Remove from heat and cover with tight lid for 11-15 minutes.
Let the eggs sit in cold water and ice for 3 minutes.
Dyeing deviled eggs
Peel eggs, cut in half, and place yolks in a bowl. Set yolks aside to make filling.
Dip egg-white halves in the dye one at a time. For a pastel color, leave the egg halves in the dye for 5-6 minutes.
Remove the egg half from the dye and pour extra dye out of the center. Place egg halves on a paper towel to dry.
Add filling after the eggs are completely dry. Refrigerate.
Shaving cream dyed eggs
Neon food coloring or regular food coloring (less-vibrant colors)
Shaving cream or Cool Whip
Start by squirting white shaving cream or Cool Whip onto a cookie sheet and spreading it evenly. Drip different colored food coloring onto it. Take a straw and swirl the colors together, creating a tie-dye look.
Roll an egg on one side into the colors and flip it over. Let sit for 10 minutes and rinse clean.
Edible Easter basket
Yield: 1 basket
Nonstick cooking spray
6 tablespoons salted butter
2 (10-ounce) bags marshmallows
2 (11-ounce) boxes Fruity Pebbles cereal
Assorted candy, for filling
Line 3-quart or similar saucepan with aluminum foil; coat with nonstick cooking spray.
In large saucepan over medium heat, melt butter. Stir in marshmallows and cook, stirring, 2 minutes or until melted. Remove saucepan from heat; fold in cereal until evenly coated.
Spray hands with cooking spray. A little bit at a time, press and mold all but 2 cups cereal mixture in bottom and up side of prepared saucepan to make 1-inch-thick basket base; freeze in saucepan until firm.
Press and mold remaining 2 cups cereal mixture into rounded handle, at least 1-inch thick and freeze until firm. (Alternative procedure: Mold remaining cereal mixture and 1-foot craft wire or straightened coat hanger, trimmed; bend and freeze.)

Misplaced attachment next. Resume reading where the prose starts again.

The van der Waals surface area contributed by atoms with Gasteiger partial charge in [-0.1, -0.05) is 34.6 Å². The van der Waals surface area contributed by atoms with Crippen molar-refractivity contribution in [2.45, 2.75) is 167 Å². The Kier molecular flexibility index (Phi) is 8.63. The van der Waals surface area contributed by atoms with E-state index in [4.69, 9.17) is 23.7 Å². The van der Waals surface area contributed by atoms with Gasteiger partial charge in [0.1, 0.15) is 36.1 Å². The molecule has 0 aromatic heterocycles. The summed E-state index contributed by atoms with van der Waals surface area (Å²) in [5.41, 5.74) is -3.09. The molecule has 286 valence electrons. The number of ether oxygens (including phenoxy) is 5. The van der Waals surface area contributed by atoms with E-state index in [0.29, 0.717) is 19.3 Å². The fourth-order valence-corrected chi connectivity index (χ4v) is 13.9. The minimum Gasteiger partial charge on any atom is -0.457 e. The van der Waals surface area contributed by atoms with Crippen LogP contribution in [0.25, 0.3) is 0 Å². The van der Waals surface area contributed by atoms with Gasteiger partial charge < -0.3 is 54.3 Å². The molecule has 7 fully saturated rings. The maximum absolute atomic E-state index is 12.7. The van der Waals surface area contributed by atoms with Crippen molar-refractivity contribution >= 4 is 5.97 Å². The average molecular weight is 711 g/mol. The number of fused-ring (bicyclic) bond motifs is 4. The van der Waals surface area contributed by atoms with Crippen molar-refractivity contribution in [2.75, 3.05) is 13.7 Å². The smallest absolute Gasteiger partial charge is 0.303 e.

Fill as desired.
From Post Cereals
Easter egg cookies
1 pouch (17.5-ounce) sugar cookie mix
2 tablespoons all-purpose flour
1/3 cup, softened butter or margarine
1 large egg
1 (16-ounce) container white or vanilla frosting
3-inch egg-shaped cookie cutter
Preheat oven to 350 degrees. Stir the sugar cookie mix, butter, flour and egg in a medium bowl until the dough forms.
Lightly flour a surface and roll the dough until 1/8-inch thick. Use a 3-inch egg-shaped cookie cutter to cut-out eggs. Place the cut-out eggs on an ungreased cookie sheet.
Bake the cookies from 7 to 9 minutes or until golden brown. Remove the cookies from the oven and place on cooling racks. Allow the cookies to cool completely for 15 minutes.
Frost and decorate with designs of your choice.
Rice Krispies nests
3 tablespoons butter
1 (10-ounce) bag marshmallows
6 cups of crisp rice cereal (Rice Krispies)
Speckled egg candies
Melt the butter over medium heat in saucepan and stir in marshmallows. Continue stirring until completely melted.
Pour mixture over crisp rice cereal and stir until well combined.
Spray a muffin tin with cooking spray and shape the nests in the tins. A tablespoon sprayed with cooking spray can help shape the nests. Let cool.
Remove nests onto a platter and fill with edible grass or green-tinted coconut and speckled candy eggs.
Resurrection rolls (empty tomb rolls)
2 cans refrigerated crescent rolls
16 large marshmallows
1/2-cup melted butter
1/4-cup granulated sugar
2 tablespoons cinnamon
Melt butter. Mix sugar and cinnamon. Dip marshmallows in butter then in the cinnamon-sugar mixture. Wrap one triangle of dough around a marshmallow, covering it completely like a ball. Dip the ball in melted butter and sugar-cinnamon mixture and place in a greased muffin pan. Keep making these dough balls until you have used all the dough and marshmallows.
Place muffin pans in 350-degree oven for 10-12 minutes.